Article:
Traveller5: First Impressions

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The new Traveller5 revised rules were made available for backers at the end of last week (via PDF download). While I have yet to finished reading them (I don’t believe that is feasible in one weekend, if one likes/needs sleep, or has a family/work/social life), I have read through the character creation, skill, and task sections, more than enough to begin rolling characters (always a favorite pasttime). I’ll post a detailed example of such in my next post. But here I’ll post some impressions I’ve gained so far.


The original, Classic Traveller (CT), did not have enough skills, whether skill choices, or gained/earned skills, in the game. Being the first ever successful sci fi rpg, it had its share of problems. But it was, and is, the grand daddy of sci fi rpgs, in the same manner that ALL RPG’s trace their roots to DnD, and Gary Gygax.
When newer systems came out, they expanded/changed/improved the skill systems – in general. Some systems appeared (to me) happhazzard in their application of skills and (notably) sub-skills. But overall these systems were an improvement. There was no real or realistic method of in-game skill improvement or experience, however. Many players developed various house rules to cover perceived shortcomings or deficiencies, with varying degrees of success.

In T5 skills have been revised in an interesting, believable, and most importantly usable system. Most skills are straightforward, and have a maximum attainable skill level of fifteen (15). Science skills and Knowledges (sub skills of certain skills) have a maximum level of six (6). After this level, further increases to such knowledges must be in specializations. For example, once Planetology reaches six, the scientist must specialize in a sub category with further skill levels, such as Gas Giants, Hell Worlds, or Terrestrial Planets. It’s a skill system which makes sense. It also works very well with the Task System (see below).

As to experience and skill increases, T5 rules assume the player has ‘interests’, hobbies, and goals. At a certain point in the game, the player and referee discuss the last game year, and reach an agreement on what skill increases for them. I.E., it is assumed a PC gains one skill level per game year, which I consider more than reasonable.


I really like this task system. Combine the controlling statistic with your skill, and other possible modifiers, then roll difficulty dice UNDER (or Equal To) this Target Number. With it a PC’s stats MATTER. Sure, you will have the occasional “force of nature” character, who’s high overall stats do much to make up for his lack of overall skill – at lower difficulty tasks, anyway. At higher difficulties high skill matters most, as you add 1D to your roll if your skill level (not your stat) doesn’t equal or exceed the task’s Difficulty level. Having to add an additional die to your roll can be problematic (at best) with higher difficulty rolls.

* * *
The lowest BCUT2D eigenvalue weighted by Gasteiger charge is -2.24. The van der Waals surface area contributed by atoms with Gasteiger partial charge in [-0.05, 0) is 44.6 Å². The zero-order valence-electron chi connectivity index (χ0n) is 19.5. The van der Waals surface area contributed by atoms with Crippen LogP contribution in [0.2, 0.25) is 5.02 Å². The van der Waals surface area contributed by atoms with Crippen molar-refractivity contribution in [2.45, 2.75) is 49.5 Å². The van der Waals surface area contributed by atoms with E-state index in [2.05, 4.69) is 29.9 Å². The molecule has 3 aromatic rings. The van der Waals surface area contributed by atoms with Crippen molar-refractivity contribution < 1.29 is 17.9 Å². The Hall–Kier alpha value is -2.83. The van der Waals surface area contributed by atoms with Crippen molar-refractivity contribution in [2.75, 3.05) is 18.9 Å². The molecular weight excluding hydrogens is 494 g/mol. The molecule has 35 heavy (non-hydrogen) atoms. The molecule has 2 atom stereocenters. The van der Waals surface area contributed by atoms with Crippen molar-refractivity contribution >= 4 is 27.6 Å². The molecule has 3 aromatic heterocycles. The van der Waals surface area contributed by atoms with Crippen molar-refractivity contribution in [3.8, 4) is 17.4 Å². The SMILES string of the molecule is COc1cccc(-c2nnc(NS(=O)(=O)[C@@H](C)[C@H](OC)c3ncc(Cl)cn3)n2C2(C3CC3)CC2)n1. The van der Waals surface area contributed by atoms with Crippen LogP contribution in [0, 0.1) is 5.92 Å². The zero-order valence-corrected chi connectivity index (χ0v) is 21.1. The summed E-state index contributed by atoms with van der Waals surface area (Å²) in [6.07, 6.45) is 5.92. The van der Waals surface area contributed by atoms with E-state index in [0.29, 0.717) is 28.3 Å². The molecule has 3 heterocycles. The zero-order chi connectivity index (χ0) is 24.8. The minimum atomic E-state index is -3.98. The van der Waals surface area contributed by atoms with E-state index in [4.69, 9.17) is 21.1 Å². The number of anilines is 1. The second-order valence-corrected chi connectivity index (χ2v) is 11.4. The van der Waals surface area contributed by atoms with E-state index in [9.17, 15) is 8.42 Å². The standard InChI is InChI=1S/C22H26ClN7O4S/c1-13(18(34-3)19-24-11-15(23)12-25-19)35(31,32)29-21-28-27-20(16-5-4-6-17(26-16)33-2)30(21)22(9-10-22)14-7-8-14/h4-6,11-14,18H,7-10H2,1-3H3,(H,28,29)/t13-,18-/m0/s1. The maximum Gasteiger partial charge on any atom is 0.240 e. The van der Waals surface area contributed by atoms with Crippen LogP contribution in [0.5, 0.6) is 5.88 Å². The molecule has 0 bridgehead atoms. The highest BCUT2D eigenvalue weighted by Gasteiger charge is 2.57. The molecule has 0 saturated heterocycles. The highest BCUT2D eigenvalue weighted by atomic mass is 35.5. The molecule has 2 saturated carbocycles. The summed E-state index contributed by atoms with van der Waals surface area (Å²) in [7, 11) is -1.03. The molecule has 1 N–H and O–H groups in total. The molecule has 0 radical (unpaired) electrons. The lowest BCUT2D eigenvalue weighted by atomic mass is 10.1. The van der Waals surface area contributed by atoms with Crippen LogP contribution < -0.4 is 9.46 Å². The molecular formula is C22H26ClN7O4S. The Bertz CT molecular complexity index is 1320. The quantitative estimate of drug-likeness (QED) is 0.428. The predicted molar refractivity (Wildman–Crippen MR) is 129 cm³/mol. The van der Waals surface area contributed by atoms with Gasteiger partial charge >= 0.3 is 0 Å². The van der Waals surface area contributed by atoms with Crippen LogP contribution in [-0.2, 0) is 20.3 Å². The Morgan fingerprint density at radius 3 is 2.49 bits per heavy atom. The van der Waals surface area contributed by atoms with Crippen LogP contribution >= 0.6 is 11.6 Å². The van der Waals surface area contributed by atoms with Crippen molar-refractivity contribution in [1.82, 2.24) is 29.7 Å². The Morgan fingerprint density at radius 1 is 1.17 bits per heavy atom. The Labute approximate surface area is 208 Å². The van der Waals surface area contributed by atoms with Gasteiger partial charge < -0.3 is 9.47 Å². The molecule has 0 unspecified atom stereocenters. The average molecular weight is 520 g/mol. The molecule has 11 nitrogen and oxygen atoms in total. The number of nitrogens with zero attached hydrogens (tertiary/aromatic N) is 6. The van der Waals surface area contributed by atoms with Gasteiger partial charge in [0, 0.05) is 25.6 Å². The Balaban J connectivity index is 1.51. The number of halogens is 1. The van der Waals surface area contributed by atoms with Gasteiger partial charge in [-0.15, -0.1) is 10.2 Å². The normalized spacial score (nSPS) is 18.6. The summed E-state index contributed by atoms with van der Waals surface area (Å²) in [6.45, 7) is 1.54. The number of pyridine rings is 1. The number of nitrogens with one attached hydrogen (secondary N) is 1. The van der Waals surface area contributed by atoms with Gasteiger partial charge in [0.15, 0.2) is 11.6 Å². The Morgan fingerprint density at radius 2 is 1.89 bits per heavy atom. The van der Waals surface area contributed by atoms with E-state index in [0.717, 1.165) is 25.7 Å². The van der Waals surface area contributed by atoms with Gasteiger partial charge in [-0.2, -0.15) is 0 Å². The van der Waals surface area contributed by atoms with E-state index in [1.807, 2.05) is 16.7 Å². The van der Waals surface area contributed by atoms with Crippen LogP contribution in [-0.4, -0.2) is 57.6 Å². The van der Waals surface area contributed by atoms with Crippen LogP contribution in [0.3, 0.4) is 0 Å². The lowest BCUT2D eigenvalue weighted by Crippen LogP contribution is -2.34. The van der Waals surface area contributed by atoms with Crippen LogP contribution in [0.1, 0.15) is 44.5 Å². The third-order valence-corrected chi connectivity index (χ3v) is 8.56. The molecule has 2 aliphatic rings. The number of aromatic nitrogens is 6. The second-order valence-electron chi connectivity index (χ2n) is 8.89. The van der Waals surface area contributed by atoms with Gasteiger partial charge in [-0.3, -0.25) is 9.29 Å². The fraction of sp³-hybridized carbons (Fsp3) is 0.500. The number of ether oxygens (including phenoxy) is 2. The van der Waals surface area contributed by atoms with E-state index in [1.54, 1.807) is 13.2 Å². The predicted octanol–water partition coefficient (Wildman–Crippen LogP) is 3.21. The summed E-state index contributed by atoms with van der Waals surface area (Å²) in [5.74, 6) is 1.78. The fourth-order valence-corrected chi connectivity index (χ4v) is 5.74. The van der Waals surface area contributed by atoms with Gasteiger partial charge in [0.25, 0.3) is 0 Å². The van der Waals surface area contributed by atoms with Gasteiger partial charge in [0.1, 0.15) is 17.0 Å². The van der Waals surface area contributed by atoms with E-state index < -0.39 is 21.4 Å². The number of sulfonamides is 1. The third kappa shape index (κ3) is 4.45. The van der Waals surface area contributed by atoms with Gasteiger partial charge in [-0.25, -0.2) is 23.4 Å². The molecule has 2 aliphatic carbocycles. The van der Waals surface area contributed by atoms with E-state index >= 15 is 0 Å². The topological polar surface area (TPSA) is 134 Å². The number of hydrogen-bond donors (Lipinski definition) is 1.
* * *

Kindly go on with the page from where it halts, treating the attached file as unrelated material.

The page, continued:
In most cases players will be rolling 2D, 3D, or maybe 4D for most tasks. A character with average stats (6-9), and decent skill levels (2-4), should have a reasonable chance to succeed at most tasks.


EDITED: My original comments about Flux have been deleted, after comments and corrections by another gamer on a separate forum.


I like the new character generation system. Your PC’s Statistics are, in general, the target numbers for your survival rolls (called Risk Roll now), as well as others. Each career has a slightly different path of rolls to be made, or different Stats to use. And the Rewards for succeeding vary. Whereas the military careers (Army, Marines, Navy) give Medals, the Scouts give Discoveries, Agents gain Commendations, Merchants gain Ship Shares, and the like.

And the career choices aren’t excessive. There are also two career choices (Functionary and Craftsman) which have minimum requirements to select. (Craftsmen must have high skills; Functionaries must have served in another career before applying.)

For my thinking, the secret, best career choice is the Rogue, especially if your PC has one really high stat. With the Rogue career, you have access to every skill you need to run a starship. But most importantly you have the chance to earn A LOT of credits. And I do mean a lot! A coworker and I rolled a Rogue who left the career with nearly 20 Million Credits – AND enough Ship Shares to gain a free trader. By himself. Admittedly, he was 46 years old, but still.


Well, that’s about it for this post. I’ll be back in a few days, after more reading and digesting of these updated rules.

These rules may not be for everyone, as many people don’t like detail heavy systems. But for me, they are great, as I love detailed games. More crunch is good, I say!

What are your impressions so far? Feel free to discuss!

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